Fire Ice and Illnesses Frozen Undergound
In the windswept tundra of northern Siberia, the cascading and unpredictable consequences of climate change have brought huge holes in the earth, flaming explosions that burst through ice, and illnesses from ancient pathogens.
Yamal, which means “the end of the world,” is the ancestral home of the Nenets, an indigenous nomadic people who raise and live among reindeer. Scientific American and The Washington Post report an outbreak of anthrax has killed at least one child, resulted in hospitalization of hundreds, and infected many more. The Russian government has airlifted many families away from their homes to avoid the public health hazard of more than 2,300 reindeer infected with anthrax. Russian officials are vaccinating surviving reindeer and burying carcasses.
Initially a mystery, scientists now believe a sudden heat wave with temperatures this summer in the 90s caused an unusually deep melt in the permafrost, bringing to the surface the carcass of a reindeer that died of anthrax more than 75 years ago. Permafrost is a thick layer of subsoil that has stayed frozen trough at least two summers, and in some places can be hundreds of yards deep. Much of the Siberian and Arctic permafrost has been frozen for millennia. Jean-Michel Claverie at the National Center for Scientific Research in France says anthrax and other bacteria and viruses can remain alive in frozen soil for a very long time.
Scientific American reports Arctic zones are warming at unprecedented speed. The summer of 2014 was hotter than average by 9 degrees Fahrenheit. The heat that melted the ice also activated the dormant anthrax bacteria, allowing growth of spores that spread across the tundra and infected grazing reindeer. Brigitta Evengard, a microbiologist at Umea University in Sweden, a scholar of diseases and climate, notes people and animals that could be infected with all kinds of pathogens have been buried in permafrost for centuries. Scientists are just beginning to investigate that, and Evengard things more anthrax is likely to surface in Siberia. Researchers have already found bits of the 1918 Spanish flue virus in corpses buried in Alaska’s tundra. “So we really don’t know what’s buried up there,” Evengard told NPR. “This is a Pandora’s Box.”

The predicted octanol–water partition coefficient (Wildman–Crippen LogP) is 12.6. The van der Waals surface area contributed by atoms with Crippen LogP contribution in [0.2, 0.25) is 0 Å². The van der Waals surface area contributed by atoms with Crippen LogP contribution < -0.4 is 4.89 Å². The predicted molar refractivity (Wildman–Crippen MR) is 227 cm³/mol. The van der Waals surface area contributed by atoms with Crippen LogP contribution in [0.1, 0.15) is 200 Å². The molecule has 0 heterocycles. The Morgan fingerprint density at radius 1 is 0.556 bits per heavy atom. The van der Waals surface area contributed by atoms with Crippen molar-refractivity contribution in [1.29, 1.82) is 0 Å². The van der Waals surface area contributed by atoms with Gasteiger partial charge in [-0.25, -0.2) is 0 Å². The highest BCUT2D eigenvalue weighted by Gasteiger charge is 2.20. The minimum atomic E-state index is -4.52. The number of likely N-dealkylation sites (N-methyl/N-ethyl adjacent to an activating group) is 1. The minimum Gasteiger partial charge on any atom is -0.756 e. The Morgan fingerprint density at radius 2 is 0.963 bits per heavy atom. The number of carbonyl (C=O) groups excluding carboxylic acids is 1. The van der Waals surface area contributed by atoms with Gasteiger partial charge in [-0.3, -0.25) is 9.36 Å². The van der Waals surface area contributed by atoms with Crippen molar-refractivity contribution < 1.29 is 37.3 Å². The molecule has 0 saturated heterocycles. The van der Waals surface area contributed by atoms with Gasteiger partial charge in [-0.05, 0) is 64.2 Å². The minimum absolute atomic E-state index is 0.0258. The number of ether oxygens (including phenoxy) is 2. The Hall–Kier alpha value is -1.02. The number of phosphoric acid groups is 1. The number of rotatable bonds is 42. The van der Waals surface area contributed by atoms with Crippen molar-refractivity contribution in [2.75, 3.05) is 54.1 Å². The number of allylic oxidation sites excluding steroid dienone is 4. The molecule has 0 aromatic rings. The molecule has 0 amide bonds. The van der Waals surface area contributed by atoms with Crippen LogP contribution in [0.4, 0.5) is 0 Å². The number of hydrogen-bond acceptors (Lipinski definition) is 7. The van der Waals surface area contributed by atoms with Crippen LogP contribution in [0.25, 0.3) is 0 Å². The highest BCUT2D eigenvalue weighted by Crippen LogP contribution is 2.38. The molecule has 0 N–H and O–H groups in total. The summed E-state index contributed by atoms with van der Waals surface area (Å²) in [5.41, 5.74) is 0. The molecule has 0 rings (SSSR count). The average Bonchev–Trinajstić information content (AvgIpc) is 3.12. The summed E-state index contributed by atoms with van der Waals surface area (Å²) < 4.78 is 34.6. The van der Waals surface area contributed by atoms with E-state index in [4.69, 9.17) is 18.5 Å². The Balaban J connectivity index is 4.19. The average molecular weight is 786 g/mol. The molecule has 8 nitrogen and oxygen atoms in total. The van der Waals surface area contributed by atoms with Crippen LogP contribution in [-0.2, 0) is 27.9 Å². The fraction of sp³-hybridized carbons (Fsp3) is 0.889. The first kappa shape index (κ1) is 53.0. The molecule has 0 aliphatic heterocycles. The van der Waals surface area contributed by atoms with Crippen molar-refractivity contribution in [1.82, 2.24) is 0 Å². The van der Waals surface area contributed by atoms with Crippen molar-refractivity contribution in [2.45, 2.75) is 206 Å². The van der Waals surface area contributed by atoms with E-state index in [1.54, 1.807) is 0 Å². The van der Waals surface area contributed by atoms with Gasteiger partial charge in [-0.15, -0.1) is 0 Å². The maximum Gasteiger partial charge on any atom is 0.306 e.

In addition to the unexpected anthrax outbreak, The Siberian Times reports, scientists have been examining several huge, deep craters that have appeared recently on the Yamal Peninsula. Several theories, including asteroids and underground missiles, were considered before scientists concluded the likely culprit was temporary warming and long term climate change. A story in Nature explains that with low temperature and high pressure, hydrogen, methane and water can freeze together into what’s called methane hydrate locked within permafrost. Melting permafrost triggers the accumulation and release of volatile “fire ice” gases that create giant funnels of flame with they explode. Methane is a greenhouse gas vastly more powerful than carbon dioxide, and many scientists believe the Arctic will become the epicenter of global climate change. Watch a YouTube video of a fireball breaking through Arctic ice.
Remembering Robert Frost’s poem “Fire and Ice”
Some say the world will end in fire,
Some say in ice.
From what I’ve tasted of desire
I hold with those who favor fire.
But if it had to perish twice,
I think I know enough of hate
To say that for destruction ice
Is also great
And would suffice.